Tim Tebow would rather be known for saving 'a lot of babies' than 'winning the Super Bowl'

NEW YORK, NEW YORK - OCTOBER 09: Professional baseball player Tim Tebow visits "Fox & Friends" at Fox News Channel Studios on October 09, 2019 in New York City. (Photo by John Lamparski/Getty Images) (Getty Images)

Former NFL quarterback Tim Tebow says that he would rather be known for saving babies from abortion than for his achievements on the field.

Tebow, a Christian athlete who is currently a professional baseball player, spoke to an audience of about 1,200 pro-lifers at a football-themed banquet for Kansans for Life earlier this month, according to National Right to Life News.

"It really does mean a lot more than winning the Super Bowl," Tebow, who won the Heisman Trophy and led his team to two college football national championships, told the crowd. "One day, when you look back and people are talking about you and they say, 'Oh my gosh what are you going to be known for? Are you going to say Super Bowl, or we saved a lot of babies?'"

The issue of abortion is a personal part of Tebow's own story, as his mom shared in a 2010 Super Bowl commercial for Focus on the Family, calling him her "miracle baby."

He recounted that story at the pro-life banquet.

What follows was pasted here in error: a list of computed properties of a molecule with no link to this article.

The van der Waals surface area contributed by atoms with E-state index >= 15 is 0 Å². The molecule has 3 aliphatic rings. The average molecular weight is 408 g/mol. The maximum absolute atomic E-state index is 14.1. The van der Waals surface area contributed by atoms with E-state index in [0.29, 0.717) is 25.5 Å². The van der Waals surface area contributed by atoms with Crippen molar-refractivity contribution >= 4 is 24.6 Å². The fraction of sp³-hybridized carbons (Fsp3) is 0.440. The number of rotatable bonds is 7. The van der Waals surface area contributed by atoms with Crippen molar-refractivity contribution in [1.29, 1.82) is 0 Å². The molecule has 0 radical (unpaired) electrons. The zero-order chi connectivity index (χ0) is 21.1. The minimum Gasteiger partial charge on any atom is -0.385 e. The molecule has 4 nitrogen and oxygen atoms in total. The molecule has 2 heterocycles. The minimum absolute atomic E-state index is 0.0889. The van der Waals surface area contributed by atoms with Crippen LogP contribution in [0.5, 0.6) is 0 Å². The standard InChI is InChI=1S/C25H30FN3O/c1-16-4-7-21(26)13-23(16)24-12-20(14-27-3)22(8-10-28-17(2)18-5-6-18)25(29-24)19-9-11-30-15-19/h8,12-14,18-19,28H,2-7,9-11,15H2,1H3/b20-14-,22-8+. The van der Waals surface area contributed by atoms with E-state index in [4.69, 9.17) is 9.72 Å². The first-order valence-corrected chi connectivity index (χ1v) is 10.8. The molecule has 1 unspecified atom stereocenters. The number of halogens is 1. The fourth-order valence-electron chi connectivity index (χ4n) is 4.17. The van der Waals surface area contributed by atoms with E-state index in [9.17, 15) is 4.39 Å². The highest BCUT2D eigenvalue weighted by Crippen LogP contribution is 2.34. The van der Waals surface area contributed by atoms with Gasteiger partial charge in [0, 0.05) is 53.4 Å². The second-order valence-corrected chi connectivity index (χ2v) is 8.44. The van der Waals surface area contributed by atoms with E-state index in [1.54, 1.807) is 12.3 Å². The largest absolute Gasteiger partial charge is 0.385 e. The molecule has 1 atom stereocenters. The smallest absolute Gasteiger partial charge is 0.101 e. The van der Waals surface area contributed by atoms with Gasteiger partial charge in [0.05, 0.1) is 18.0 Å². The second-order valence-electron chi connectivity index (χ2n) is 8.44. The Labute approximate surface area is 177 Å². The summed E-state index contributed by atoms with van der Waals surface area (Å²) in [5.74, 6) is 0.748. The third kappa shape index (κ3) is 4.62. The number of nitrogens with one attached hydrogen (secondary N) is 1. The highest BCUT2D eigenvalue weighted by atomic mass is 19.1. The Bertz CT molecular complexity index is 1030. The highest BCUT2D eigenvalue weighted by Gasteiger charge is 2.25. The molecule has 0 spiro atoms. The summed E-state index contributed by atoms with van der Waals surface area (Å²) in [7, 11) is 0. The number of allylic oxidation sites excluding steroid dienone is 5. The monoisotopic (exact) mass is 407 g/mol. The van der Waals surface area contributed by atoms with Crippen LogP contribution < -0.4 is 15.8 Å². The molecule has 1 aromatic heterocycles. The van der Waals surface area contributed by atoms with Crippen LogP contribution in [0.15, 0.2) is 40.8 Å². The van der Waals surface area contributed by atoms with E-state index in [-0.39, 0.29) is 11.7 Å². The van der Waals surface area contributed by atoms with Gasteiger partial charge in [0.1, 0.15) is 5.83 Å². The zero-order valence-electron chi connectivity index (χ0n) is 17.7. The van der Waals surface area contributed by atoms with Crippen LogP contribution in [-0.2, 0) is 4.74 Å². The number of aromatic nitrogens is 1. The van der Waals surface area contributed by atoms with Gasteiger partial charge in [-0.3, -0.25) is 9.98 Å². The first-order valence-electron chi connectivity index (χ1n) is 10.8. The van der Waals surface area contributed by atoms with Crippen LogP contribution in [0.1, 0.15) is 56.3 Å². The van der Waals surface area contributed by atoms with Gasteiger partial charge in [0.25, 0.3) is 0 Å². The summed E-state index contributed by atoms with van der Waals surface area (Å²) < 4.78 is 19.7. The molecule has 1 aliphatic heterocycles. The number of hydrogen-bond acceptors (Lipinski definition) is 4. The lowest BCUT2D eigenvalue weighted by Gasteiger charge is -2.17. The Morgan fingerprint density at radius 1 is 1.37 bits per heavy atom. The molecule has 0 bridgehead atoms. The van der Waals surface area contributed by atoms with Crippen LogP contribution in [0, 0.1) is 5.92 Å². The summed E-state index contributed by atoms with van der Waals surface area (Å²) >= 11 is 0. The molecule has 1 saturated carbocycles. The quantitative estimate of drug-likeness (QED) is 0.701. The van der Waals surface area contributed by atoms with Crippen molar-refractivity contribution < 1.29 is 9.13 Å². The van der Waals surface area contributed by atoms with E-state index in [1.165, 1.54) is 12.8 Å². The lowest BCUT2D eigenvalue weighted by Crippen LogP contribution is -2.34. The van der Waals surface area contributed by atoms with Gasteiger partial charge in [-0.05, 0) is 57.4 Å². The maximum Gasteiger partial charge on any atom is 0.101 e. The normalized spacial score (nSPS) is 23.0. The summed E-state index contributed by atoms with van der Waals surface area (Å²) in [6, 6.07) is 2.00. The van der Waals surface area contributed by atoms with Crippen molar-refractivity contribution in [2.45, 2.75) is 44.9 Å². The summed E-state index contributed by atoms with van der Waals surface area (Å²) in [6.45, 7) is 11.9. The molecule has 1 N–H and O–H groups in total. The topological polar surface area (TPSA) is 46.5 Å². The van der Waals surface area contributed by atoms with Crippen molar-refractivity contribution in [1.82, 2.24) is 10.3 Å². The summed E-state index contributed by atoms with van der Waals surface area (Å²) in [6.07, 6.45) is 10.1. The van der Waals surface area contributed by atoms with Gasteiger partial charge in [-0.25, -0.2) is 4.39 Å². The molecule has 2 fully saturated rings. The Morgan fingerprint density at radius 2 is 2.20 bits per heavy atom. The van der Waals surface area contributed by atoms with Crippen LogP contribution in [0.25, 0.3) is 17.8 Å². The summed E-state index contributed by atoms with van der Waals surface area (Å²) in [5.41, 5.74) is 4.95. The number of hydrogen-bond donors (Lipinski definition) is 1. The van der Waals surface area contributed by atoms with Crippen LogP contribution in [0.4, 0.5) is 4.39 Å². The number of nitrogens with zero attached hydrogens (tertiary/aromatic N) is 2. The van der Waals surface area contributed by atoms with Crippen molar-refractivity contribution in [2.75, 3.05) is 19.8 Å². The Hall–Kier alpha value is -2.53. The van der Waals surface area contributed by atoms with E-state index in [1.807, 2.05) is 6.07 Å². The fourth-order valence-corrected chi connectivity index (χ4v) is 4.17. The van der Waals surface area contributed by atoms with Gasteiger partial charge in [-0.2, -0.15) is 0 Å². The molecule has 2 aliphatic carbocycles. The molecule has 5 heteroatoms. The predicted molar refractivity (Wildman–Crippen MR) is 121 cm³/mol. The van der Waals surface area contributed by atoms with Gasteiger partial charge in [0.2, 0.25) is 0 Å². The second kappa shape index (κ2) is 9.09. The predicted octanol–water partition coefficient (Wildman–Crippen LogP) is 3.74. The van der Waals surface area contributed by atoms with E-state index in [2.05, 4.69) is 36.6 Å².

"You see, my mom 32 years ago had doctors tell her she needed to abort me because if she didn't, it was going to cost her life. And they didn't even believe that I was a baby," he said. "They thought I was a tumor."

But he added, "When I was born, they found out the placenta wasn’t actually attached. So, the doctor looked at my mom after 37 years of being a doctor and said, ‘This is the biggest miracle I’ve ever seen because I’m not sure how he’s alive.’ …I’m so grateful that my mom trusted God with my life and her life.”

Tebow, 32, whose name means "to honor God," shared how his parents prayed that he would be a preacher but instead got a quarterback.

But the man who was mocked for Tebowing and wearing "John 3:16" on his eye black has been a preacher in his own right.

“What you’re doing here matters," he concluded. "You’re fighting for life. You’re fighting for people that can’t fight for themselves. And my question to you is: Are you willing to stand up in the face of persecution, in the face of adversity, in the face of criticism, when other people are going to say it’s not worth it, when other people won’t stand beside you?"